Friday, April 5, 2013

Sketches in progress

I rarely take pictures of sketches as they're progressing, mostly because I can never remember to, but also because I don't like to stop working to take a photo.  However, long-term projects like the Main Street Bozeman sketchbook or the San Antonio panorama are easier to document as they progress, and I have scanned a few in progress before.  But I also recently documented the step-by-step process of a few drawings in the field for a project by a fellow sketcher that I'm contributing to.


Here's a set of steps I think I can share:

The location to be sketched.


In this case, as with many other larger sketches, I used a pencil first before going in with a pen. I start with a few basic lines that establish the overall shape of the composition.  These lines will serve as a rough guide for the curved perspective I plan to use in the drawing.

After that, basic shapes are blocked in, as well as the location of certain foreground elements, like trees.

I add more interior details as the sketch progresses, and more foreground elements.

When I'm satisfied with the amount of pencil-work, I start with ink.  I tackle the cars first, as they have the potential to leave without warning!

From the cars I move backward through trees, signs, trash cans and parking meters before I get to the building.

I start in with value right away, rather than finishing the entire sketch as a contour line drawing before putting in the darks.  
Getting there...






































































































































































broadway panorama
The final product.



I've also just started working (okay, a month ago) on a long-term Denver project in a folding Moleskine that Linda gave me.  I intend for it to be a full 360° panorama this time.  I found a round concrete bench that circles a small flowerbed outside of the Brown Palace hotel which has great view in all directions.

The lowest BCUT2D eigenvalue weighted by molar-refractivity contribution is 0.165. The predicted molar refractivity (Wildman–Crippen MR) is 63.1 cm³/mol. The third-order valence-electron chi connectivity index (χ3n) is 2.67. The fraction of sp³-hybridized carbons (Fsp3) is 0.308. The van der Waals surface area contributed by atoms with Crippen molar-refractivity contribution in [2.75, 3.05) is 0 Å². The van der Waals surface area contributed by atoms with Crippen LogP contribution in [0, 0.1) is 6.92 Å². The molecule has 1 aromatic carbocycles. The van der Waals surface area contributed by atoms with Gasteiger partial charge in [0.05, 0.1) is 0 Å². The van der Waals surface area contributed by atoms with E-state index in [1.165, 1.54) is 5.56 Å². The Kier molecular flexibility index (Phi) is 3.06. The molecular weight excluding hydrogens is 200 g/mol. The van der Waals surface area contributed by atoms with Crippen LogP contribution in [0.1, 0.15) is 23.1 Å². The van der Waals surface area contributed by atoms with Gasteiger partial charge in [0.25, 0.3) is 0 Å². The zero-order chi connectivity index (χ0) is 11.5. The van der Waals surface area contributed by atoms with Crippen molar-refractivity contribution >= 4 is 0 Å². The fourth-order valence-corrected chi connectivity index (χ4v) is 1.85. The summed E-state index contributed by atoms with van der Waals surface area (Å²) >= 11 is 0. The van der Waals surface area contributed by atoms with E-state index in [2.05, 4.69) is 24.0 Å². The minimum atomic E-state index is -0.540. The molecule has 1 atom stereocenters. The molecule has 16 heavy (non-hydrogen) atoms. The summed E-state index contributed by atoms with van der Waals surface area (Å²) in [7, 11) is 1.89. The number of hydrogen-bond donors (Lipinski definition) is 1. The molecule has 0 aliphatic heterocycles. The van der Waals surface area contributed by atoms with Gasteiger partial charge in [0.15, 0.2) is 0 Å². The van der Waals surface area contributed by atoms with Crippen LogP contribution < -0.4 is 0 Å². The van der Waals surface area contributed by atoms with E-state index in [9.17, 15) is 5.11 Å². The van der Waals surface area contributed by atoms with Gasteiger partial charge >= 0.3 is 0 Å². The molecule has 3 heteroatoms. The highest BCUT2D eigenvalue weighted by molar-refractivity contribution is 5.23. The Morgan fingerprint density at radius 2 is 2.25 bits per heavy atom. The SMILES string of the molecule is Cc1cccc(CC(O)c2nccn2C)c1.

Here's the scanned progress on that project, 4 days in:

 


14 comments:

  1. Thanks for sharing your process . . . what do mean by "cleaned up in Photoshop?"

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  2. Thanks for the detail description. Looks great.

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  3. Thanks both of you! Mark, that's a good question. When I scan a drawing into photoshop, often times the paper has too much texture or has uneven spots of light and dark. So I do a few things. I adjust the contrast and lightness so the white of the paper becomes pure white. However, this can sometimes thin the black lines, so before I do this I go over the whole drawing with the paintbrush set to "hard mix" and set at about 11% opacity. This thickens up the lines enough that they won't disappear when the lightness/contrast is adjusted.

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  4. I've spent the last 20 minutes looking through this blog, and it's reduced me to tears, twice. I'm an art student and I struggle EVERY DAY with not being good enough. I want to draw this well... with all this detail... but I'm so impatient. All your work is so incredibly lovely.